You can learn a lot if you listen and this week, I learned that an elderly woman in a pancake house can have gigantic gems of wisdom stored away.
I was waiting on my breakfast while sitting with my niece and she’s none too quiet – giggly, silly and full of life. She’s 23 and still acts like a teenager but I like that. She’s a true joy to be around – the kind of girl that makes everyone smile when she walks in a room.
My only quam with her is that it’s impossible to have a conversation without her texting or facebooking on her iPhone – something I’ve just had to get used to. On this morning, she was typing away as usual and interrupted me in mid-sentence, “Awwww.. Claire got engaged and you have got to see this video!”.
She jumped on my side of the booth and proceeded to play the romantic proposal from a boy who went the extravagant (and increasingly predictable) route of creating a flash mob. There looked to be about a hundred friends and family involved in a proposal that naturally brought the “bride to be” to tears.
Unbeknownst to us, our waitress, Dorothy, had arrived with our food and was waiting patiently while enjoying the video over our shoulder. My niece saw her and starting laughing and telling her she was sorry while jumping back on her side.
“That’s all right,” said Dorothy. “I remember what those days were like and those are memories that will last forever!”.
My niece was quick to invite her into the conversation.
“Have you seen the flash mob proposals before?”
Dorothy said she had seen several on TV but back in her day, there wasn’t such a thing. She explained that you were lucky if a guy got down on one knee – and men didn’t think much about where they proposed either.
“My husband sure didn’t put much effort into it” she said. “He showed up at my house and waited for me to come in from the fields, where I worked every day. He was sitting on my porch and leaning back on his elbows with a boxed ring sitting on his chest. When I asked him what that was, he just smiled and said, ‘Dorothy, I want you to marry me'”.
My niece looked at her with an almost apologetic face and just said, “Awww..”.
Dorothy started laughing and said, “boring, huh?”.
My niece kindly asked, “Were you wanting him to get on one knee?”
“Honestly, honey.. I was so excited that I could have cared less. I screamed and he jumped up and we danced around in circles and just kept hugging. It was the kind of proposal I dreamed of my whole life!”.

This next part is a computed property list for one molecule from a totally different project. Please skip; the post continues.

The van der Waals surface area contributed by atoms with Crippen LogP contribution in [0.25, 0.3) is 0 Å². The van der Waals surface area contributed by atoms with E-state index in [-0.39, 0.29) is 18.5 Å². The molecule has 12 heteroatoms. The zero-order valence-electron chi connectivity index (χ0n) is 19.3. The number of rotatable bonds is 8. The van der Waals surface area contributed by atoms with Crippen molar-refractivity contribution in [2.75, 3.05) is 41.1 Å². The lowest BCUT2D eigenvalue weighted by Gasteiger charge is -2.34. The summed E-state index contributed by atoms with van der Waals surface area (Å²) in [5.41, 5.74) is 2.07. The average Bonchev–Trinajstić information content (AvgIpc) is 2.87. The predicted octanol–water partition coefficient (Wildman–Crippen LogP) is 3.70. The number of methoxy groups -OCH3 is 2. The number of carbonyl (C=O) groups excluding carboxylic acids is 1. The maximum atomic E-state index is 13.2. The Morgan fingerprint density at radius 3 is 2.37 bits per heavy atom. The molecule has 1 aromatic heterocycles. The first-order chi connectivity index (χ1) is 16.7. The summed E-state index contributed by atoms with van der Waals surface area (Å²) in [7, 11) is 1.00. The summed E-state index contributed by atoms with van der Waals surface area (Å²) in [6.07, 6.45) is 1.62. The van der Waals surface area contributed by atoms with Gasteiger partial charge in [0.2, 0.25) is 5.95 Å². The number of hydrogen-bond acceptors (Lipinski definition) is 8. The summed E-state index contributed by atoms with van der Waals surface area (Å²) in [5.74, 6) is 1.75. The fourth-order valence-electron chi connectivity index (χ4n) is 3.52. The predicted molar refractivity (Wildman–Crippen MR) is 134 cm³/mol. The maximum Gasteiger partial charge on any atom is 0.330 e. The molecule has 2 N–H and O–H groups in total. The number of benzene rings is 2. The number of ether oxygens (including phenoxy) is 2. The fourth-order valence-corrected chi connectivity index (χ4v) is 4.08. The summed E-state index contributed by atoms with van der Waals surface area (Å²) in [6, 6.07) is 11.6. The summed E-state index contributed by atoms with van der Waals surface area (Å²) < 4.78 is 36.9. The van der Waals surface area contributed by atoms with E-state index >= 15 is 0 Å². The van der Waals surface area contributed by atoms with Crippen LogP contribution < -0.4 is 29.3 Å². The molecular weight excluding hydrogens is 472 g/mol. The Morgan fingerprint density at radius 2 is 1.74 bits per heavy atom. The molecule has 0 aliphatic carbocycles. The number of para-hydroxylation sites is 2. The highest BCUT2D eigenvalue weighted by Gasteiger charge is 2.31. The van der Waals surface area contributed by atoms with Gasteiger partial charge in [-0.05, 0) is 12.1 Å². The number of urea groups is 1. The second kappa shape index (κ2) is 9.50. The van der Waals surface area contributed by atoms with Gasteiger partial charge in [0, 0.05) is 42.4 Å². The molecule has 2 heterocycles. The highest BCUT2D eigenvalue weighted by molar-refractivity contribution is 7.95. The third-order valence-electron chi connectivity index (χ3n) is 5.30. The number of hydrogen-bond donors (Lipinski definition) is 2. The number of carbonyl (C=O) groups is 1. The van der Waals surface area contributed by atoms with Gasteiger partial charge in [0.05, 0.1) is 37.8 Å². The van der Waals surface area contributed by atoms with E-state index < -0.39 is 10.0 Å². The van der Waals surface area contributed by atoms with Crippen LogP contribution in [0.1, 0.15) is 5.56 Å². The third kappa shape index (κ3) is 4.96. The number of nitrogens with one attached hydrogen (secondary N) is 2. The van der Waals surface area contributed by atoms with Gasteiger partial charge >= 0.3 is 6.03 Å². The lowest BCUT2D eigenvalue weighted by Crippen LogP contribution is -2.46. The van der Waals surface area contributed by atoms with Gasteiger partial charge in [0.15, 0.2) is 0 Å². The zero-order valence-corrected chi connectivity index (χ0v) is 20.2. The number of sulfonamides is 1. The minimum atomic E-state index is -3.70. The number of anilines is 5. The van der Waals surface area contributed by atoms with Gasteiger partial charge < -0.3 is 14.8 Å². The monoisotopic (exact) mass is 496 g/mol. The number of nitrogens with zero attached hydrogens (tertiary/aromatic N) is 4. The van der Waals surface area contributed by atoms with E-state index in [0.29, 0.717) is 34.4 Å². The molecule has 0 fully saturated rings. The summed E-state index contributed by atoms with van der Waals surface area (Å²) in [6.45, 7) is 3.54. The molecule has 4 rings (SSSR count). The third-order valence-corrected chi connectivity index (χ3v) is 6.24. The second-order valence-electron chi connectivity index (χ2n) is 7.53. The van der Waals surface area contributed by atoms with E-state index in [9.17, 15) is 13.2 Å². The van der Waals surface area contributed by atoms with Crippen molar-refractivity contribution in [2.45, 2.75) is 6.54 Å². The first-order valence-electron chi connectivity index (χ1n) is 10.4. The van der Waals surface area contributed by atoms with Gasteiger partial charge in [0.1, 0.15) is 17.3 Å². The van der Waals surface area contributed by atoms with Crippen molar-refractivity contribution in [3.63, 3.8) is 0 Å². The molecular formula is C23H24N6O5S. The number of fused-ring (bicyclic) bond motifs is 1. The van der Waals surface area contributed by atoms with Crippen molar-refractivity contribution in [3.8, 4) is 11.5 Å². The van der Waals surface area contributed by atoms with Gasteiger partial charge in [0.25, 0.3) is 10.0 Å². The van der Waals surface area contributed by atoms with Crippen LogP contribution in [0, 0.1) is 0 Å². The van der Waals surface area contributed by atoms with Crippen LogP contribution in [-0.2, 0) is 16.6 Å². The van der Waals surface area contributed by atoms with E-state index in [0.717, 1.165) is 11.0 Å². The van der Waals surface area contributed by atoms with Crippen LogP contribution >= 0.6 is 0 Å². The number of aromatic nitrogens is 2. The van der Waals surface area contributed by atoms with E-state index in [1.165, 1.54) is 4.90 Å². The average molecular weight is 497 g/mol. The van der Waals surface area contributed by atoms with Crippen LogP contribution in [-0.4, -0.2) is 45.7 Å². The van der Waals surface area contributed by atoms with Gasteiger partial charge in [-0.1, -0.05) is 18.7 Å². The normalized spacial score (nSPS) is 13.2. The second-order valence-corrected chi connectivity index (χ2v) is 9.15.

My niece had her smile return and she exclaimed, “that’s so sweet!”
Dorothy went on to tell us that she had been married for 53 years now. She has four children and she’s never been apart from her husband for more than one day.
Dorothy went on to share a little more with us and it was clear that she was still in love after all these years. She had done something everyone dreams of – she had found her soulmate.
Romance and the Boring Generation
I found myself contemplating our breakfast conversation the rest of the day. It’s always a source of fulfillment to find someone who’s been married so long and is so happy. It creates a positive vibe that just stays with you for a while.
I wondered about the proposal that my own dad made to my mom – surprisingly, I didn’t remember having ever inquired. I gave Mom a call and found out that it too was… “boring”. She laughed and explained that proposals just weren’t big events back in the day. “It was the excitement of getting asked and looking ahead to the future” she told me.
Fast forward to today. There’s a whole new culture being created. The wedding proposal in becoming increasingly more important – for many, it’s become a competition.
That’s all fine and okay, but let’s not forget that the most extravagant proposal doesn’t even compare to the guy that understands what a lifelong commitment means – even if he doesn’t have a glorified wedding proposal tale to tell – even if he’s boring.
True romance isn’t defined by a surprise flash mob that took a couple weeks to plan. It’s not about how viral your wedding proposal goes.
True romance is defined in all the years that follow that special day when wedding vows are recited. It’s getting up in the middle of the night with your sick wife or child and staying up for hours – sometimes night after night, if that’s what it takes. It’s continuing to help out your wife with the dishes and the laundry and doing all you can to provide your family with the best life they could hope for. It’s remaining faithful and treating your wife as an equal partner. It’s always being honest – even when it’s difficult to do so.
True romance is loving her – kissing her, 20 years later, when she’s put on weight and struggles with not feeling as sexy as she used to.
True romance is growing old together and finding a way to still love each other, despite all the obstacles that got in the way over the years. It’s holding her hand when she’s nearing the end – and letting her know that your life was even better than you had imagined it as a boy – because she said yes to your boring proposal.
My goal is to be like my dad – he knew how to make boring look good.